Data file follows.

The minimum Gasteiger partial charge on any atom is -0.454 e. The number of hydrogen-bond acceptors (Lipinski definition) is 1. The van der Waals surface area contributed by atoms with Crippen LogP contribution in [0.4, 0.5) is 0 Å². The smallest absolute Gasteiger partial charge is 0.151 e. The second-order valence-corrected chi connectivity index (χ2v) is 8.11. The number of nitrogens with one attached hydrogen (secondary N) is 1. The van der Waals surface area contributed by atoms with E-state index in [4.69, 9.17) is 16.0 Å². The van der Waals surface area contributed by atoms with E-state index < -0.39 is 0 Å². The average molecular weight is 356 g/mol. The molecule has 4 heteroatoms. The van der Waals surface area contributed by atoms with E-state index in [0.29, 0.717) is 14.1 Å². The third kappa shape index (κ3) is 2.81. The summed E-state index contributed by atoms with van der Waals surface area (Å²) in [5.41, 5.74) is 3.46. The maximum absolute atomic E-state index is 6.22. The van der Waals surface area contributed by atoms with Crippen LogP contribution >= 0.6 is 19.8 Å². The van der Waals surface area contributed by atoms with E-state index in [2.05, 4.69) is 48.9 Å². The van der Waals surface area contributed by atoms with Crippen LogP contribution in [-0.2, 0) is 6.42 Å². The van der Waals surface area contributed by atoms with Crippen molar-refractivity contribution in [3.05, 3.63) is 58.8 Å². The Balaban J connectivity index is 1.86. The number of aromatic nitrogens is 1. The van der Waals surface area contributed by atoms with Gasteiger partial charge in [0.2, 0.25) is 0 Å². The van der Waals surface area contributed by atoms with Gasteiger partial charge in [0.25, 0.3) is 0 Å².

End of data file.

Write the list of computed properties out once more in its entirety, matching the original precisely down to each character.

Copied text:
The minimum Gasteiger partial charge on any atom is -0.454 e. The number of hydrogen-bond acceptors (Lipinski definition) is 1. The van der Waals surface area contributed by atoms with Crippen LogP contribution in [0.4, 0.5) is 0 Å². The smallest absolute Gasteiger partial charge is 0.151 e. The second-order valence-corrected chi connectivity index (χ2v) is 8.11. The number of nitrogens with one attached hydrogen (secondary N) is 1. The van der Waals surface area contributed by atoms with E-state index in [4.69, 9.17) is 16.0 Å². The van der Waals surface area contributed by atoms with E-state index < -0.39 is 0 Å². The average molecular weight is 356 g/mol. The molecule has 4 heteroatoms. The van der Waals surface area contributed by atoms with E-state index in [0.29, 0.717) is 14.1 Å². The third kappa shape index (κ3) is 2.81. The summed E-state index contributed by atoms with van der Waals surface area (Å²) in [5.41, 5.74) is 3.46. The maximum absolute atomic E-state index is 6.22. The van der Waals surface area contributed by atoms with Crippen LogP contribution >= 0.6 is 19.8 Å². The van der Waals surface area contributed by atoms with E-state index in [2.05, 4.69) is 48.9 Å². The van der Waals surface area contributed by atoms with Crippen LogP contribution in [-0.2, 0) is 6.42 Å². The van der Waals surface area contributed by atoms with Crippen molar-refractivity contribution in [3.05, 3.63) is 58.8 Å². The Balaban J connectivity index is 1.86. The number of aromatic nitrogens is 1. The van der Waals surface area contributed by atoms with Gasteiger partial charge in [0.2, 0.25) is 0 Å². The van der Waals surface area contributed by atoms with Gasteiger partial charge in [0.25, 0.3) is 0 Å².